* * *

Back at the field, rain poured down by the bucket loads! James, Mike, and Caleb had run from the picnic table jail with the rest of the captured blue team campers as soon as the thunder had started. They’d all headed straight for the dining hall porch, which wasn’t far off, but they’d still gotten soaked.

Kids from all over camp were steadily streaming back now. Some were muddy. All were drenched. The game of capture the flag would have to wait until the rain stopped.

But, for all of the kids who were safely under a roof by now, the storm was exciting! It was the best kind of summer storm—the kind in which puddle jumping, splashing, and sopping wet clothing and hair brought laughter and fun.

The thunder and lightning had stopped. Now they just had steady, fast rain.

“I hope Mandy’s okay!” Margaret said.

James had come over, asking if they knew where his sister was.

“I’m sure she’ll be back soon. Don’t worry. She’ll be fine!” Kim answered, sticking her head out from under the porch and holding out her tongue to catch some raindrops.

“She’s probably with Natasha or some of our other cabinmates by now,” Margaret said. “I saw her run off into the woods when we got caught at the start.” Margaret laughed and stuck her tongue out to catch raindrops, too.

Luckily, Mandy was indeed fine. She had just come out of the woods and was crossing the grassy lawn. The dining hall was in sight and the lights inside it were shining warmly. She smiled in relief as she watched her fellow campers playing in the rain.

Thank goodness, she thought. I’m safe now. She was proud of herself for acting on her instincts and for not wasting any time. She had not allowed her fear to take over her actions. She had not frozen up and cried for help out in the woods. She’d used her perfectly good legs and gotten out on her own. And she had done all of that without wishing that her mother and father were there to save her. She’d been caught in a thunderstorm, alone, in the woods, and had handled it by herself! That was really something, she thought!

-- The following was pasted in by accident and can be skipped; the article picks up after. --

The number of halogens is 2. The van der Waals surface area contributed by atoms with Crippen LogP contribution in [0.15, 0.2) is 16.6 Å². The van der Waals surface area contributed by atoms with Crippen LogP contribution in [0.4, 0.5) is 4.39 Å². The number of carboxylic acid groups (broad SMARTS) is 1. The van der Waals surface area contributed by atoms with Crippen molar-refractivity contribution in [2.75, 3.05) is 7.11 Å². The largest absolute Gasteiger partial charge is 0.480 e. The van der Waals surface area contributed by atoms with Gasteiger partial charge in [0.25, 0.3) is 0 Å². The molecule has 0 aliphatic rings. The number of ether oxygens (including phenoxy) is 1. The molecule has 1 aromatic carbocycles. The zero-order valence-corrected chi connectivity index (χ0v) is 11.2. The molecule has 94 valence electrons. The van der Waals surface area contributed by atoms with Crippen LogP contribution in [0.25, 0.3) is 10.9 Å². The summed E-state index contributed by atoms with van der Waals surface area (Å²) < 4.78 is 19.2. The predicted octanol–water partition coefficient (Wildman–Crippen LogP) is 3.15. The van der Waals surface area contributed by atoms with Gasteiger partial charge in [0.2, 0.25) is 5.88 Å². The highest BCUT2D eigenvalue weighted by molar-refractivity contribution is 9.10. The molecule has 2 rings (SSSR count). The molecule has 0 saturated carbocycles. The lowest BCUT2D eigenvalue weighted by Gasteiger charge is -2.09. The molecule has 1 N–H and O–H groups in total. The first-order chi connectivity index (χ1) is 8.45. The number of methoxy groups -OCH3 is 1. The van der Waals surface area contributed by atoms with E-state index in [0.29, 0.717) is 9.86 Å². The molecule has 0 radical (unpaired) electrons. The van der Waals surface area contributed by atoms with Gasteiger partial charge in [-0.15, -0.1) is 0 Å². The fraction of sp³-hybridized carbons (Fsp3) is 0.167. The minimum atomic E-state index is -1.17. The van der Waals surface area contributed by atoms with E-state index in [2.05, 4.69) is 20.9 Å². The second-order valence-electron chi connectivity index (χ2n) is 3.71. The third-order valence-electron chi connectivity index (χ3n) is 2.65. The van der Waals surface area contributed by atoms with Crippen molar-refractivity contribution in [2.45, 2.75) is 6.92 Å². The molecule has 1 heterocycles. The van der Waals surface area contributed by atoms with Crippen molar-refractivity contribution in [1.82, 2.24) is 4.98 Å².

* * *

Back out in the woods, Jeffrey had made a different choice. He, too, was alone. He had heard some kids hollering to each other as they dashed back to camp when the rain started. “Let’s go! Run!”

He could’ve followed them.

But even though he was supposed to go to the dining hall if it rained, he realized he wasn’t far from the lean-to on the map. In a few moments, he’d thought it over and made his decision. He would make a run for it. He would head to the lean-to.

That’s really what a lean-to must be for, he reasoned—to take shelter from the rain. He might as well use it. Why bother going all the way back to the dining hall? He’d go wait at the lean-to until the rain stopped, even though he knew the rules.

Jeffrey knew that when the rain stopped, he’d probably be the only one left out here in the woods. That would give him a clear advantage to cross quickly back into red territory without getting caught. Then he could find the flag before anyone else did.

He could win the game for his team and be the hero—despite a downpour, despite breaking the rule about going back in bad weather.